"We are being overly cautious in order to ensure public safety in asking the company to halt disposal injections at one site on Friday and then asking for a halt to any injections in a 5-mile radius Saturday," Ohio Department of Natural Resources deputy director Andy Ware said.
"Our geologist would say there is a strong chance there is a fault line very close to the site of the well," Ware said, adding the department was concerned that pressure from the fluid disposal could be affecting a previously unknown fault line.
Ohio's decision comes amid an intensifying debate about the environmental impact of hydraulic fracturing, the process of extracting oil or natural gas from shale rocks by drilling miles deep wells and injecting thousands of gallons of water to flush out natural gas deposits trapped in between its layers.
Whoa... this reminds me of a song.
Wondrous Boat Ride
Round the world and home again
That's the sailor's way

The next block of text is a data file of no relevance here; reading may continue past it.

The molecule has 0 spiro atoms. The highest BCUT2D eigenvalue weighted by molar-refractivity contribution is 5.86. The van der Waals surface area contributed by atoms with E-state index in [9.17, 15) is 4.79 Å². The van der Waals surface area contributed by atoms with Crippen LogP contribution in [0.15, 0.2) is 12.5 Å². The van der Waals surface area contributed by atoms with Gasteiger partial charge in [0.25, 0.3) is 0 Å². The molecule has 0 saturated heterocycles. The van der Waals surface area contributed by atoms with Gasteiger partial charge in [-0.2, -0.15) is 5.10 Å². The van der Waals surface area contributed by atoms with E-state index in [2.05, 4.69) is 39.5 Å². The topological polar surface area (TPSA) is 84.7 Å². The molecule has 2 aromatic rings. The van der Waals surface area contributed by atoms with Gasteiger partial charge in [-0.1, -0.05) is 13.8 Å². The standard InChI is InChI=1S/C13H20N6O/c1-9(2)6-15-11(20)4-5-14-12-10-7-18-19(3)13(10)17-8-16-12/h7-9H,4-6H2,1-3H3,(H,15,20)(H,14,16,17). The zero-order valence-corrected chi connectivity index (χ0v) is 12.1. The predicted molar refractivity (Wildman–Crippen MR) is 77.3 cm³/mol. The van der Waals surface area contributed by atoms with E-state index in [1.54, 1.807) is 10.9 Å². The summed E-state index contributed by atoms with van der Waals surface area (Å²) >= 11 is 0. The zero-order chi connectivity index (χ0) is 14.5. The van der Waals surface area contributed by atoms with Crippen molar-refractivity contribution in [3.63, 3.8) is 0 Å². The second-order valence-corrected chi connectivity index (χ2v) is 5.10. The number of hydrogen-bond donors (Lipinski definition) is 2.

Faster faster, faster faster
There's no earthly way of knowing
Which direction we are going
There's no knowing where we're rowing
Or which way the river's flowing
Is it raining, is it snowing
Is a hurricane a-blowing
Not a speck of light is showing
So the danger must be growing
Are the fires of Hell a-glowing
Is the grisly reaper mowing
Yes, the danger must be growing
For the rowers keep on rowing
And they're certainly not showing
Any signs that they are slowing
WASHINGTON -- In a stunning break with First Amendment policy, House Republicans directed Capitol Hill police to detain a highly regarded documentary crew that was attempting to film a Wednesday hearing on a controversial natural gas procurement practice. Initial reports from sources suggested that an ABC News camera was also prevented from taping the hearing; ABC has since denied that they sent a crew to the hearing.
Josh Fox, director of the Academy Award-nominated documentary "Gasland" was taken into custody by Capitol Hill police this morning, along with his crew, after Republicans objected to their presence, according to Democratic sources present at the hearing. The meeting of the House Subcommittee on Energy and Environment had been taking place in room 2318 of the Rayburn building.